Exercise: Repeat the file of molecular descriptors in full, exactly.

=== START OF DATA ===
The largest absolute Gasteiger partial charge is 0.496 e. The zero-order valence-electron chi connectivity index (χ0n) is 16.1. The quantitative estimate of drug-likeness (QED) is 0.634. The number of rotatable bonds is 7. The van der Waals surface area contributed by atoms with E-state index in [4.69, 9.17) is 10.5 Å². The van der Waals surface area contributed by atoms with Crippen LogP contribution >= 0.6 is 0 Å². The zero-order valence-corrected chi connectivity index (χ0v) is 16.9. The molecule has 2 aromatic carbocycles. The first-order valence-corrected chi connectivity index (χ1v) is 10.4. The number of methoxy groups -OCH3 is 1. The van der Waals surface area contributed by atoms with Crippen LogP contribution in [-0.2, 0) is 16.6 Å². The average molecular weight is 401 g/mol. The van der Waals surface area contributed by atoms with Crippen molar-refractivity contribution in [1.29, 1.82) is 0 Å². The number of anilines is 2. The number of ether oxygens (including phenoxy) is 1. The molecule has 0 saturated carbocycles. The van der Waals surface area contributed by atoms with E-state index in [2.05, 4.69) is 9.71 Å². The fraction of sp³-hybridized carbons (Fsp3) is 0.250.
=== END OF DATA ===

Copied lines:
The largest absolute Gasteiger partial charge is 0.496 e. The zero-order valence-electron chi connectivity index (χ0n) is 16.1. The quantitative estimate of drug-likeness (QED) is 0.634. The number of rotatable bonds is 7. The van der Waals surface area contributed by atoms with E-state index in [4.69, 9.17) is 10.5 Å². The van der Waals surface area contributed by atoms with Crippen LogP contribution >= 0.6 is 0 Å². The zero-order valence-corrected chi connectivity index (χ0v) is 16.9. The molecule has 2 aromatic carbocycles. The first-order valence-corrected chi connectivity index (χ1v) is 10.4. The number of methoxy groups -OCH3 is 1. The van der Waals surface area contributed by atoms with Crippen LogP contribution in [-0.2, 0) is 16.6 Å². The average molecular weight is 401 g/mol. The van der Waals surface area contributed by atoms with Crippen molar-refractivity contribution in [1.29, 1.82) is 0 Å². The number of anilines is 2. The number of ether oxygens (including phenoxy) is 1. The molecule has 0 saturated carbocycles. The van der Waals surface area contributed by atoms with E-state index in [2.05, 4.69) is 9.71 Å². The fraction of sp³-hybridized carbons (Fsp3) is 0.250.